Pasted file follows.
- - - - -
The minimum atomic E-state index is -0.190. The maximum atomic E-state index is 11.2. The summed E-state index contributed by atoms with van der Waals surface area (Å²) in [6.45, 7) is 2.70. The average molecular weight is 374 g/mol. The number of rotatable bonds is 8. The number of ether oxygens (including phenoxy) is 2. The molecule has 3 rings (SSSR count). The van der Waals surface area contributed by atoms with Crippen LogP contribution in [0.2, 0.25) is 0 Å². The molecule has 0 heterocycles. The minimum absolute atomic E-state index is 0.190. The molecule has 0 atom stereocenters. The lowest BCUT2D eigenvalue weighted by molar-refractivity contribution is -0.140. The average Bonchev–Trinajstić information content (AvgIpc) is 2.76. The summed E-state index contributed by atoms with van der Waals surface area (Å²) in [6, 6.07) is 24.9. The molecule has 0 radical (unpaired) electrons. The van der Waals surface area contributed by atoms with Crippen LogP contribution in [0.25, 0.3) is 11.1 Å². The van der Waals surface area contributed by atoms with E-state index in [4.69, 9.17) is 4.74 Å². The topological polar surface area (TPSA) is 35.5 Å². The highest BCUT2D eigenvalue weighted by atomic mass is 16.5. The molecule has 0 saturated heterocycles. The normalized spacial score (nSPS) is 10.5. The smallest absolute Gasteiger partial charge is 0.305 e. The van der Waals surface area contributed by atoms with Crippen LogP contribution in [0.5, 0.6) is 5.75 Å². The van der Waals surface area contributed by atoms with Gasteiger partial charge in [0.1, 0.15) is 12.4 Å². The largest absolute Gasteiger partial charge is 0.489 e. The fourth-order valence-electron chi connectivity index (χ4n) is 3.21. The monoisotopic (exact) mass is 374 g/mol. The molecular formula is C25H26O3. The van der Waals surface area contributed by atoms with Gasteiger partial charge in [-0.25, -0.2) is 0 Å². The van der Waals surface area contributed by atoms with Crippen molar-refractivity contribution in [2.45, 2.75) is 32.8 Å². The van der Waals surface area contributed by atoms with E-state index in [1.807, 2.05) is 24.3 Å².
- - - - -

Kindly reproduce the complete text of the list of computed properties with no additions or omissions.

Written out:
The minimum atomic E-state index is -0.190. The maximum atomic E-state index is 11.2. The summed E-state index contributed by atoms with van der Waals surface area (Å²) in [6.45, 7) is 2.70. The average molecular weight is 374 g/mol. The number of rotatable bonds is 8. The number of ether oxygens (including phenoxy) is 2. The molecule has 3 rings (SSSR count). The van der Waals surface area contributed by atoms with Crippen LogP contribution in [0.2, 0.25) is 0 Å². The molecule has 0 heterocycles. The minimum absolute atomic E-state index is 0.190. The molecule has 0 atom stereocenters. The lowest BCUT2D eigenvalue weighted by molar-refractivity contribution is -0.140. The average Bonchev–Trinajstić information content (AvgIpc) is 2.76. The summed E-state index contributed by atoms with van der Waals surface area (Å²) in [6, 6.07) is 24.9. The molecule has 0 radical (unpaired) electrons. The van der Waals surface area contributed by atoms with Crippen LogP contribution in [0.25, 0.3) is 11.1 Å². The van der Waals surface area contributed by atoms with E-state index in [4.69, 9.17) is 4.74 Å². The topological polar surface area (TPSA) is 35.5 Å². The highest BCUT2D eigenvalue weighted by atomic mass is 16.5. The molecule has 0 saturated heterocycles. The normalized spacial score (nSPS) is 10.5. The smallest absolute Gasteiger partial charge is 0.305 e. The van der Waals surface area contributed by atoms with Crippen LogP contribution in [0.5, 0.6) is 5.75 Å². The van der Waals surface area contributed by atoms with Gasteiger partial charge in [0.1, 0.15) is 12.4 Å². The largest absolute Gasteiger partial charge is 0.489 e. The fourth-order valence-electron chi connectivity index (χ4n) is 3.21. The monoisotopic (exact) mass is 374 g/mol. The molecular formula is C25H26O3. The van der Waals surface area contributed by atoms with Gasteiger partial charge in [-0.25, -0.2) is 0 Å². The van der Waals surface area contributed by atoms with Crippen molar-refractivity contribution in [2.45, 2.75) is 32.8 Å². The van der Waals surface area contributed by atoms with E-state index in [1.807, 2.05) is 24.3 Å².